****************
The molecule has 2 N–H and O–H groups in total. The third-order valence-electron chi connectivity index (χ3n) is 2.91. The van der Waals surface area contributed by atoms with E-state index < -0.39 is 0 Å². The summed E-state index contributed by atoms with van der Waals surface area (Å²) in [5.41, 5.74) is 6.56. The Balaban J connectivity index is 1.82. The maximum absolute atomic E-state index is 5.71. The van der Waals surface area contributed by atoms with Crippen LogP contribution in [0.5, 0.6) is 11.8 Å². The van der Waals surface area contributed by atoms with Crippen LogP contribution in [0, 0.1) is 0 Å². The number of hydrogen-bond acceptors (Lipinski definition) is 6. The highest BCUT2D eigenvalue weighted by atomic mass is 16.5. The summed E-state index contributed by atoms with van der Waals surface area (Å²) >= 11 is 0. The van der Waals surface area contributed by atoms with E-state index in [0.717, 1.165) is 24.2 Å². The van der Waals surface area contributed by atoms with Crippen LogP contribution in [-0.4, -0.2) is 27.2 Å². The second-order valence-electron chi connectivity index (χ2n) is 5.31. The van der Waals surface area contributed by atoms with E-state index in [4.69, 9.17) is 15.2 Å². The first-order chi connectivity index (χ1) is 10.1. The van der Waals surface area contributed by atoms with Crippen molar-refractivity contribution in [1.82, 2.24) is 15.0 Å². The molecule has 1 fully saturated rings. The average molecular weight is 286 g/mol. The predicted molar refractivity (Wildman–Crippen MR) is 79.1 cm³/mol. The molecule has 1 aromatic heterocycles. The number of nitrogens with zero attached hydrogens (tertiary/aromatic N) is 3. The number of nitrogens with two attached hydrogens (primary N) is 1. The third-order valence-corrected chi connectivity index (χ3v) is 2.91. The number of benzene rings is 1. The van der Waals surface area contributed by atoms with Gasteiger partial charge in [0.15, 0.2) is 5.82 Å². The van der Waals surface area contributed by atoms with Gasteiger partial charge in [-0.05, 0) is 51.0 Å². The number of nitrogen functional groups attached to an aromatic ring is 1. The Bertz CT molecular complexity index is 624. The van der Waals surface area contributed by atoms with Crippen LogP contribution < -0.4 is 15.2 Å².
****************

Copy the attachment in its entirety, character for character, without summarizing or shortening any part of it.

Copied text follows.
The molecule has 2 N–H and O–H groups in total. The third-order valence-electron chi connectivity index (χ3n) is 2.91. The van der Waals surface area contributed by atoms with E-state index < -0.39 is 0 Å². The summed E-state index contributed by atoms with van der Waals surface area (Å²) in [5.41, 5.74) is 6.56. The Balaban J connectivity index is 1.82. The maximum absolute atomic E-state index is 5.71. The van der Waals surface area contributed by atoms with Crippen LogP contribution in [0.5, 0.6) is 11.8 Å². The van der Waals surface area contributed by atoms with Crippen LogP contribution in [0, 0.1) is 0 Å². The number of hydrogen-bond acceptors (Lipinski definition) is 6. The highest BCUT2D eigenvalue weighted by atomic mass is 16.5. The summed E-state index contributed by atoms with van der Waals surface area (Å²) >= 11 is 0. The van der Waals surface area contributed by atoms with E-state index in [0.717, 1.165) is 24.2 Å². The van der Waals surface area contributed by atoms with Crippen LogP contribution in [-0.4, -0.2) is 27.2 Å². The second-order valence-electron chi connectivity index (χ2n) is 5.31. The van der Waals surface area contributed by atoms with E-state index in [4.69, 9.17) is 15.2 Å². The first-order chi connectivity index (χ1) is 10.1. The van der Waals surface area contributed by atoms with Crippen molar-refractivity contribution in [1.82, 2.24) is 15.0 Å². The molecule has 1 fully saturated rings. The average molecular weight is 286 g/mol. The predicted molar refractivity (Wildman–Crippen MR) is 79.1 cm³/mol. The molecule has 1 aromatic heterocycles. The number of nitrogens with zero attached hydrogens (tertiary/aromatic N) is 3. The number of nitrogens with two attached hydrogens (primary N) is 1. The third-order valence-corrected chi connectivity index (χ3v) is 2.91. The number of benzene rings is 1. The van der Waals surface area contributed by atoms with Gasteiger partial charge in [0.15, 0.2) is 5.82 Å². The van der Waals surface area contributed by atoms with Gasteiger partial charge in [-0.05, 0) is 51.0 Å². The number of nitrogen functional groups attached to an aromatic ring is 1. The Bertz CT molecular complexity index is 624. The van der Waals surface area contributed by atoms with Crippen LogP contribution < -0.4 is 15.2 Å².